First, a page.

Tributes to music maestros Pt Rajan Mishra, Pt Debu Chaudhuri and his son Pt Pratik Chaudhari

Tributes to music maestros Pt Rajan Mishra, Pt Debu Chaudhuri and his son Pt Pratik Chaudhari

Pt Debu Chaudhuri with his son Pt Prateek Chaudhuri (L) Both died of Covid-19 within a week of each other recently. Photo courtesy: Avinash Pasricha

Shailaja Khanna

Amid a raging pandemic, the world of Hindustani classical music does not remain unaffected and is losing many established names. Recently two stalwarts, Banaras gharana vocalist Pt Rajan Mishra (70) and Senia gharana sitarist Pt Debu Chaudhuri (85), and more recently and tragically, Pt Debu Chaudhuri’s son, sitarist Prateek Chaudhuri, died due to Covid-19.

Born in Bangladesh, Pt Debu Chaudhuri moved to Delhi in the 1960s. He virtually established the music department at Delhi University. In the 1960s, teaching music en masse was looked down upon by elitist musicians, but Debu da was bold enough to choose this path.

Though representing an illustrious musical lineage (his guru Ustad Mushtaq Ali Khan was a descendant of Tansen), Debu da had no patrons. It was gradually through his hard work and talent that he established and distinguished himself and was awarded Padma Bhushan and Sangeet Natak Akademi award in recognition, among the many honours received.

Pt Rajan Mishra, also Padma Bhushan and Sangeet Natak Akademi awardee, belonged to a musicians’ family. He and his brother Sajan were invited by their uncle, sarangi maestro Pt Gopal Mishra, to Delhi in 1973. A welcoming response made them decide to stay on.

The journey of both maestros is somewhat similar — choosing to present a style of music that, at that time, was not the easier or the popular option. Pt Debu Chaudhuri had to establish his style of sitar when maestros like Ustad Vilayat Khan, Pt Ravi Shankar and Pt Nikhil Banerjee were already ruling. Rather than copy them, he stuck to his ‘taalim’. Choosing to continue playing the 17 fret rather than the 19-fret sitar, Debu da’s presentations were concise, never prolonged or gimmicky. He chose to play traditional compositions, as created by the elders of his gharana.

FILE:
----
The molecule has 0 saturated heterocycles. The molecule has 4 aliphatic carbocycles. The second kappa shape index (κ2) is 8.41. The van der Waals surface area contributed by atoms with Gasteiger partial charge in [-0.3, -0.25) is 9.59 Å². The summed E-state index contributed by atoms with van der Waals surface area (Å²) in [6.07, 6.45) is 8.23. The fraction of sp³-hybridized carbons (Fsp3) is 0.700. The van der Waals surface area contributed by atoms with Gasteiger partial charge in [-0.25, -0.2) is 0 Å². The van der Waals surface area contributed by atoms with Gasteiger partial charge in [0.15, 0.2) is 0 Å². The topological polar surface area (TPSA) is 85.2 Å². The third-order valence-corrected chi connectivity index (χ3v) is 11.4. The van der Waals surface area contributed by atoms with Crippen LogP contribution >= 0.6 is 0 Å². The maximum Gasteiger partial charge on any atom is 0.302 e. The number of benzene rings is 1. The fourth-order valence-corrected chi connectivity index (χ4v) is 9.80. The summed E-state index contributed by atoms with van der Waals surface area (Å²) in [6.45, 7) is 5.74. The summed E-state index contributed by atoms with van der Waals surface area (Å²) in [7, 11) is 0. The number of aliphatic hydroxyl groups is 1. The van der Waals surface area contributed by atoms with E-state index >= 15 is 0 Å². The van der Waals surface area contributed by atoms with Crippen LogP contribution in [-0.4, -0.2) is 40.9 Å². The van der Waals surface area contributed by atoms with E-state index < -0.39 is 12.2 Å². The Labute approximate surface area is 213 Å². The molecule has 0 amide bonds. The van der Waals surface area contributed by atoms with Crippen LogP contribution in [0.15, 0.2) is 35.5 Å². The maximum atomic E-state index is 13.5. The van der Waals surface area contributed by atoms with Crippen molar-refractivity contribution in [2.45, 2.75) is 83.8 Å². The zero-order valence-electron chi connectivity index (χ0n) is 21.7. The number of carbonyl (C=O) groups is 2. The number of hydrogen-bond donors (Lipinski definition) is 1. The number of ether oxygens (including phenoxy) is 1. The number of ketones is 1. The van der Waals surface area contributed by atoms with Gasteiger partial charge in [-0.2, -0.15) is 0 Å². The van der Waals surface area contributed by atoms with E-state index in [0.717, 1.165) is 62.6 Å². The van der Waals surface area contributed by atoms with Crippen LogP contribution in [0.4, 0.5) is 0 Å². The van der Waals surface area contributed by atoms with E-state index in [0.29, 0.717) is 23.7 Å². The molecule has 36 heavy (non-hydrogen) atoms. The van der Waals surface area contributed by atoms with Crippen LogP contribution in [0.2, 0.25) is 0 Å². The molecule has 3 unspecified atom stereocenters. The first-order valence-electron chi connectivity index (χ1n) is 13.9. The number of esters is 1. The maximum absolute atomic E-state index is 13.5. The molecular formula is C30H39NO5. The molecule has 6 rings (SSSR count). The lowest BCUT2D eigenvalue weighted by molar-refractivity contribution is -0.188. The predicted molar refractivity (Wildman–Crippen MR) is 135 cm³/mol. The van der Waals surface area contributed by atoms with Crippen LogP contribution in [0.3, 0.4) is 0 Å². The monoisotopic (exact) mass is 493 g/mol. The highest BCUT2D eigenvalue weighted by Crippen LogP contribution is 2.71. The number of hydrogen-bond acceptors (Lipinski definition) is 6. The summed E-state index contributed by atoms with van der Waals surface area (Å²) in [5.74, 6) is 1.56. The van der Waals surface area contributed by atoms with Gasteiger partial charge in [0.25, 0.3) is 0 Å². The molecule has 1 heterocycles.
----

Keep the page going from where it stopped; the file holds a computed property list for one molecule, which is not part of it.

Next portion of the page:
Similarly, Pt Rajan Mishra, the elder and the strategist of the duo, chose not to sing thumri and dadra in the initial years. During the 1970s, the Banaras gharana was famous for its thumri; made popular by stalwarts like Rasoolan Bai, Siddheshwari Devi and Girija Devi.

Pt Rajan Mishra’s senior disciple, vocalist Viraj Amar, recalls, “Guruji said initially we would choose to end our recitals with a bhajan or tappa, but never with a thumri. We had to establish ourselves primarily as masters of khayal.” This decision eventually paid dividends. The Mishra brothers’ opening of a raga through its composition, khayal, was unparalleled.

Both maestros were determined to make classical music popular among masses as well. Debu da did it through the university department while the Mishra brothers set religious texts to music to appeal to a wider audience. Both believed in the importance of teaching in the guru-shishya parampara and had established teaching institutions to pass on their learning.

Both, with charming, gregarious personalities, were immensely popular. Their wide circle of friends was not limited to the music world. They attributed everything to their gurus; with no attempt to take credit for the musical innovations they made. Both remained humble despite their enormous stature as musicians.

Pt Prateek Chaudhuri (49) passed away just a week after his father’s demise. Continuing Pt Debu Chaudhuri’s legacy of playing the 17-fret sitar, Prateek was an established artiste. His death has sent the music world into deep shock. Mourning the loss are also his students at Delhi University, where he taught in the department established by his father. He leaves behind two children; his young son Adhiraj also plays the sitar.

Their passing is an immense loss to the music world.

Tribune Shorts

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